3. Actually that's not true- carbon monoxide is roughly the same weight as air (carbon monoxide's specific gravity is 0.9657, as stated by the EPA; the National Resource Council lists the specific gravity of air as one), it may be contained in warm air coming from combustion appliances such as home heating equipment. If this is the case, carbon monoxide will rise with the warmer air.

    You can, however, never have enough protection. Placement varies by manufacturer so please read instructions prior to installation. If you are still unclear you can contact me.

  4. we install them in all foreclosed homes, we rekey many foreclosures...and have them in our own home also...easy to install, by the way....

  5. As a former emergency response leader and by the recommendation of home safety experts I have 2 CO sensors installed in my home. 1 unit is plugged into the wall as a previous person mentioned and it reads the actual concentration of CO. The second unit is installed about 1 foot from the ceiling. These are installed in the same general location which is just outside all of the bedrooms in my home. As mentioned above, CO is slightly heavier than air and numerous cases have been reported, especially in winter weather where the CO will hug the floor and having only 1 sensor at the height of the ceiling would result in death. Either way, you cannot be to safe if you care for you and your loved ones.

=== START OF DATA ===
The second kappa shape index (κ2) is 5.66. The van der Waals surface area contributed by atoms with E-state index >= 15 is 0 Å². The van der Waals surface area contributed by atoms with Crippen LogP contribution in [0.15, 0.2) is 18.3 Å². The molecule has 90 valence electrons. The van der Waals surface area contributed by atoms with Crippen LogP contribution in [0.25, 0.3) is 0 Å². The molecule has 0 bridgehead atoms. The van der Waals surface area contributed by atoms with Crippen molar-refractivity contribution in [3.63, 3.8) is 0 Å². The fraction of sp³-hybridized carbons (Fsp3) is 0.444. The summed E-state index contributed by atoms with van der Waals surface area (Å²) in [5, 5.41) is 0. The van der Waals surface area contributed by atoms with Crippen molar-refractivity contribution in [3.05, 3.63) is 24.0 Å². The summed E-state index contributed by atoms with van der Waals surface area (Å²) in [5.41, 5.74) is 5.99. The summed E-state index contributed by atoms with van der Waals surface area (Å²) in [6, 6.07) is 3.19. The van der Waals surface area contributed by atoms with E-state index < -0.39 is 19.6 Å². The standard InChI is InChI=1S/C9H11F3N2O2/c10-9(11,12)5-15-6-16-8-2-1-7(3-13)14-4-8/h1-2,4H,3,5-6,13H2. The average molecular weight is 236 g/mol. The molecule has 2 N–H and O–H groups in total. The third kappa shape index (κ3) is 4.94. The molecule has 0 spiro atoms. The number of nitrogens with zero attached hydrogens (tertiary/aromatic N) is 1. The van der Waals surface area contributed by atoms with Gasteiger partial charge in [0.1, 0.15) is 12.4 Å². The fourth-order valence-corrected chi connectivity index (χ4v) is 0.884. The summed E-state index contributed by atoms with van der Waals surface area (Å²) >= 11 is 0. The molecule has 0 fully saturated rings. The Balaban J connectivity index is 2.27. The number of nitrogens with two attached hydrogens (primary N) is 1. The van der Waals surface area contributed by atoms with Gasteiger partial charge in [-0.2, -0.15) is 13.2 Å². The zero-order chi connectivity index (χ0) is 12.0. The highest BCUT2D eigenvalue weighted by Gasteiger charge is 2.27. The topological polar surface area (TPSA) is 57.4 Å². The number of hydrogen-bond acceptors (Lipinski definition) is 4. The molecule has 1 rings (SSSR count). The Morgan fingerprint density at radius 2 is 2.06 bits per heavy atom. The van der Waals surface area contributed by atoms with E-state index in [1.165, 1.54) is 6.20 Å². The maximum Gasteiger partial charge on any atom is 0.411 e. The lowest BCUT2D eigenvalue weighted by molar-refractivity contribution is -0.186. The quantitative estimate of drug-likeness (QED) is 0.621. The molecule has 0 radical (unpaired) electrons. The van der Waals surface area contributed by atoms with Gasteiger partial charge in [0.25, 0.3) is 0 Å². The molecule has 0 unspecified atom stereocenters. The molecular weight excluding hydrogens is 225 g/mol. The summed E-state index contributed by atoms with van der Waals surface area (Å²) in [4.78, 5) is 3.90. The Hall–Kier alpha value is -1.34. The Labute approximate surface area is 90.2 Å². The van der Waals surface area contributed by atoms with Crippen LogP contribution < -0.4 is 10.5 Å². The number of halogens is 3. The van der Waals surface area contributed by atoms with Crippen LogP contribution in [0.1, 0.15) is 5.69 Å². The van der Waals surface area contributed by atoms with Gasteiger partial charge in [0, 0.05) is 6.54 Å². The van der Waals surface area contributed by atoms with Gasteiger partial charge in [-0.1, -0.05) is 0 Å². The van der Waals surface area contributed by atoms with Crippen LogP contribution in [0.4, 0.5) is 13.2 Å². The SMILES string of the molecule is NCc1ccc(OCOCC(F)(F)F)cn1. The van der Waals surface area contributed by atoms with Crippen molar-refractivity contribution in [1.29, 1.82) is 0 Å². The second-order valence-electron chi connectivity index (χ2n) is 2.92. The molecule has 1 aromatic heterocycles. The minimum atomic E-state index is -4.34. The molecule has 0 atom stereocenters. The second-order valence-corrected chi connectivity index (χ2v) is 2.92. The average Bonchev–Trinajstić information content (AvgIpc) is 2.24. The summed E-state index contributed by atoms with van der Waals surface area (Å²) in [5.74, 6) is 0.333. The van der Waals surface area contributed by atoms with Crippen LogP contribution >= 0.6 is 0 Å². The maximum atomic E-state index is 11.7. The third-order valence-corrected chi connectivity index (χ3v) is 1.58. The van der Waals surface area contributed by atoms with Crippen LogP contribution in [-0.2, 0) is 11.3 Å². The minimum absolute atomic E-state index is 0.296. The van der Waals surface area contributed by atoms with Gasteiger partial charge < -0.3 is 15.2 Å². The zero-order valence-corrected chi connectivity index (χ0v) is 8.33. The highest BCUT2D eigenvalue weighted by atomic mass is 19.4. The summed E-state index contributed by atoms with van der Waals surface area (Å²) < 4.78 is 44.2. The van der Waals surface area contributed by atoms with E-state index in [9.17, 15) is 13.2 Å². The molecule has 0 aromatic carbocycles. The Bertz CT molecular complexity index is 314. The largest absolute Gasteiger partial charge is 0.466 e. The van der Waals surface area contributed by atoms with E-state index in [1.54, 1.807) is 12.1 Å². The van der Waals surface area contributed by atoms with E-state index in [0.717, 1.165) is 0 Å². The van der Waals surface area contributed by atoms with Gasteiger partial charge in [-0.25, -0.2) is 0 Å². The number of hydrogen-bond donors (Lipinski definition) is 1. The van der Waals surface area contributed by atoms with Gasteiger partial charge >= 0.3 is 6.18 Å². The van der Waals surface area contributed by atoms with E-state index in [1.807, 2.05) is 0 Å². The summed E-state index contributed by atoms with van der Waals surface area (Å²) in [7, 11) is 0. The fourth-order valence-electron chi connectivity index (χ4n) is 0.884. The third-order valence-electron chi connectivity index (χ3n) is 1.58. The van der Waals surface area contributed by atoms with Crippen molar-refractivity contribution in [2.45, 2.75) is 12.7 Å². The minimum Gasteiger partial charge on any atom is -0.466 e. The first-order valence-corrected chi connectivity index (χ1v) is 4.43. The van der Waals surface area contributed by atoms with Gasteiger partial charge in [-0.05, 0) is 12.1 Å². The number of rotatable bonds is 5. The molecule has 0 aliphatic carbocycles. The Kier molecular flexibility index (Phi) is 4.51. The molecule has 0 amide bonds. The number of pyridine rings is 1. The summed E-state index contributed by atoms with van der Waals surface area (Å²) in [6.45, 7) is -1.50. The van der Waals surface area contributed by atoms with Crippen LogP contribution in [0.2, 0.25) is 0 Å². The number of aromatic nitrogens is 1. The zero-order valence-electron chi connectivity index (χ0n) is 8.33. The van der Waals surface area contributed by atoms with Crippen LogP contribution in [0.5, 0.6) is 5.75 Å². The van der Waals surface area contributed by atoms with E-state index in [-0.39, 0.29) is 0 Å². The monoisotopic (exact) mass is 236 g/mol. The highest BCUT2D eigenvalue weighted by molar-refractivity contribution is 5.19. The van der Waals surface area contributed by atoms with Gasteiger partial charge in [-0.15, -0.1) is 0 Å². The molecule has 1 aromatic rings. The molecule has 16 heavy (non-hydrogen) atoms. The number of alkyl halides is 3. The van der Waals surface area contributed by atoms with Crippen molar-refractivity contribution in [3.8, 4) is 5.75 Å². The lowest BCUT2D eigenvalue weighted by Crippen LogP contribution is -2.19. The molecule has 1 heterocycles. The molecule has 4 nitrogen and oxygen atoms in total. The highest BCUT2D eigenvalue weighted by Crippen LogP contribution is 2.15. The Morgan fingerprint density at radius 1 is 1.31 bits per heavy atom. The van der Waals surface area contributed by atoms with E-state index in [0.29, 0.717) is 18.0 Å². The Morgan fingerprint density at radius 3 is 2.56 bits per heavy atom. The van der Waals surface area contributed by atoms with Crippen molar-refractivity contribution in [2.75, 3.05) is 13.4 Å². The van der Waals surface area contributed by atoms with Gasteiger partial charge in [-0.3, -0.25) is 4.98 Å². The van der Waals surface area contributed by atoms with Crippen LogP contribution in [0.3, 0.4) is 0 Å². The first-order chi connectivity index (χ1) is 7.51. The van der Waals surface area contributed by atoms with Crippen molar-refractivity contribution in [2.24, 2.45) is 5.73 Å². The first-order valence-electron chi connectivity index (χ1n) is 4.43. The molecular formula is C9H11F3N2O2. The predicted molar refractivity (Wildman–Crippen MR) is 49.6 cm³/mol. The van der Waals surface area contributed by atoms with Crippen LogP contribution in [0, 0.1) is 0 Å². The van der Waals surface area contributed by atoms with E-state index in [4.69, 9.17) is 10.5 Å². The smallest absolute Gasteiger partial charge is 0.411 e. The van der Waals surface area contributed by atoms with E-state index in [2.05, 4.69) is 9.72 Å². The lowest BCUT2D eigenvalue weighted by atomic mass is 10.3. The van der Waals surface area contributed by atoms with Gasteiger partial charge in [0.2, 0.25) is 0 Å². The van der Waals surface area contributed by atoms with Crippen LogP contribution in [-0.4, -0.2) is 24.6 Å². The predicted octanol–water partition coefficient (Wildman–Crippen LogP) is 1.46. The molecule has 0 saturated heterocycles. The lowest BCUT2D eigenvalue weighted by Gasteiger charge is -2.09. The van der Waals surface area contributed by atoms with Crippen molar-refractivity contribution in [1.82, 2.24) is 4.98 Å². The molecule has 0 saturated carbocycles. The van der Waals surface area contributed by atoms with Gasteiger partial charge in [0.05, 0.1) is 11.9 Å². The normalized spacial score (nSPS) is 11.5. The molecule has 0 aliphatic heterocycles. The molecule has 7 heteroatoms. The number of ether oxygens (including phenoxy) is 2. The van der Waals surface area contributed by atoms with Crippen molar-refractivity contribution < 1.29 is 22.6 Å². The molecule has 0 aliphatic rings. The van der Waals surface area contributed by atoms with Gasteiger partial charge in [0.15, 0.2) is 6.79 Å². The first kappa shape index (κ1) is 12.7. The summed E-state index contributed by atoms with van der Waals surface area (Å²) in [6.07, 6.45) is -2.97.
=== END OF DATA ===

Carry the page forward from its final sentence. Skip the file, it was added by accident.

6. Carbon monoxide is NOT slightly heavier than air. It’s very slightly lighter.

    Normal motion of the gases in a room will mix carbon monoxide and the other components of air such that they all will be in virtually the same concentration at the ceiling and the floor.